The pharmaceutical industry is facing a challenge partly of its own making.
So effective have the industry’s products been at extending people’s lives that the total cost of medicine consumption is stretching the limits of affordability around the world. To consider how pharmaceutical companies can respond, WMFTG has collaborated with leading industry experts to discuss different ways in which pharmaceutical manufacturing can supply new medicines more quickly and at lower costs to meet the ever-increasing needs of an ageing population and tighter healthcare budgets.
The new report, launched today, has been co-authored by the National Institute for Bioprocessing Research and Training, O’Hara Technologies, and Watson-Marlow Fluid Technology Group.
As global life expectancies increase, more people are suffering from chronic diseases. In the US, heart disease, Alzheimer’s disease and Type II diabetes are some of the most common causes of death, with millions more patients living with these diseases. By 2050, the number of Americans aged 85 years and over will triple due to improved life expectancy. US health expenditures are projected to increase by $3.5 trillion between 2010 and 2040, putting pressure on healthcare systems which in turn forces pharmaceutical companies to provide medicines ever more efficiently. The burden falls most heavily on all stages of the drug development and manufacturing process to minimise costs.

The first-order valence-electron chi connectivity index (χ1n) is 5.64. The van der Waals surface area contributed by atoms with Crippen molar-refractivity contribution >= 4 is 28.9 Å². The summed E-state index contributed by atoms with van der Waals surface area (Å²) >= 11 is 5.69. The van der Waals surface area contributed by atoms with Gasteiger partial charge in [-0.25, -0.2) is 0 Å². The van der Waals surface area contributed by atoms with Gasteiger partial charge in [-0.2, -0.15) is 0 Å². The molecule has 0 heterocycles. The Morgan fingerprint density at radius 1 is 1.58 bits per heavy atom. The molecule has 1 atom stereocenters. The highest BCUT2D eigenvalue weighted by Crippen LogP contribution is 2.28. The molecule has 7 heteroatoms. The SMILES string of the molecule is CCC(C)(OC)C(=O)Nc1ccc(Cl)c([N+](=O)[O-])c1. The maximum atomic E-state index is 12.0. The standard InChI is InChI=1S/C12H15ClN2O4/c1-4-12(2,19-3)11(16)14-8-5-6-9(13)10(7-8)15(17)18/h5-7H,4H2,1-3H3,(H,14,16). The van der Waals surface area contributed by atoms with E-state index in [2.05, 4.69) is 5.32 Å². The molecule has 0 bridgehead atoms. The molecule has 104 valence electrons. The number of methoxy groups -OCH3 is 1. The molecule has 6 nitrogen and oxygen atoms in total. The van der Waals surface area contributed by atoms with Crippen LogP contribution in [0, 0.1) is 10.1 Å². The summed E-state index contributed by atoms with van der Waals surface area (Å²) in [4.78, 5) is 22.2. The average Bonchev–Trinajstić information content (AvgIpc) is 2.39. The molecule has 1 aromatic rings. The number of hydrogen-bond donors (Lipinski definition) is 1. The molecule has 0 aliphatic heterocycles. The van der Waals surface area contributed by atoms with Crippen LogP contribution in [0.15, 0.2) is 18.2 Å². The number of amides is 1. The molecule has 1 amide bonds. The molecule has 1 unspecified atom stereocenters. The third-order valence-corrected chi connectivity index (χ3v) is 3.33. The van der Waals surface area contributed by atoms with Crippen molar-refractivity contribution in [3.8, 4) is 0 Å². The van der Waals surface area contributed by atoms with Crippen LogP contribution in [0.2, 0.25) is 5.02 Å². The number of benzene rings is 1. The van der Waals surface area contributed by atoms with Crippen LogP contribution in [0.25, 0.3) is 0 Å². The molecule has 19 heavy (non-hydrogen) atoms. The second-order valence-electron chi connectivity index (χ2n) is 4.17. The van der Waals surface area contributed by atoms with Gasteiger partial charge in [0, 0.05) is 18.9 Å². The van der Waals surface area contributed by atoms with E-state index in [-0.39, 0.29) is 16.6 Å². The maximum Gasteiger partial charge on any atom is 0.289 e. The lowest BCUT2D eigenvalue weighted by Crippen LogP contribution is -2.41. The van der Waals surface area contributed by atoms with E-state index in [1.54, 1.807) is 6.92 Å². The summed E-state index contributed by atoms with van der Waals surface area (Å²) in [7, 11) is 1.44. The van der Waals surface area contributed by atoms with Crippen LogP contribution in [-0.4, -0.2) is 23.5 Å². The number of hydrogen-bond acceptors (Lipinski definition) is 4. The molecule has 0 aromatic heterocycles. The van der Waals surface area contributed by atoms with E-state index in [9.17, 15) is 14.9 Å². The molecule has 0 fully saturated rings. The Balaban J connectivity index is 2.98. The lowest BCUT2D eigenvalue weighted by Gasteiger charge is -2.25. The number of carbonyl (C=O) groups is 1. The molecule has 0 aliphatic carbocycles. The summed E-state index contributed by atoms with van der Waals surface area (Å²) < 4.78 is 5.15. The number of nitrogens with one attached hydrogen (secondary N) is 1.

The production of new medicines has relied on recent advances in manufacturing technology, but further innovation is needed. The paper, co-authored by industry leaders John Milne, Training Director at the National Institute for Bioprocessing Research and Training; Jim Marjeram, Technology Director at O’Hara Technologies; and Dr Chris Palmer, Tubing Product Manager at WMFTG, discusses the growth of continuous processing and the impact this has on pharmaceutical manufacturing.
“Continuous processing is not a new concept” comments Jim Marjeram. “The pharmaceutical industry was relatively slow to take it up, partly due to regulatory concerns. After all these years, people in the pharmaceutical industry now understand the business advantages of continuous processing, and we’re starting to get some traction.”
John Milne added, “There are a wide range of engineering challenges to implementing continuous processing, including integration of different process systems and meeting regulatory requirements. This should not put us off adoption of new techniques but does require careful consideration when designing the best options for individual processes.”
Download the article to find out more from these experts as they provide their unique perspectives on continuous manufacturing in the pharmaceutical industry.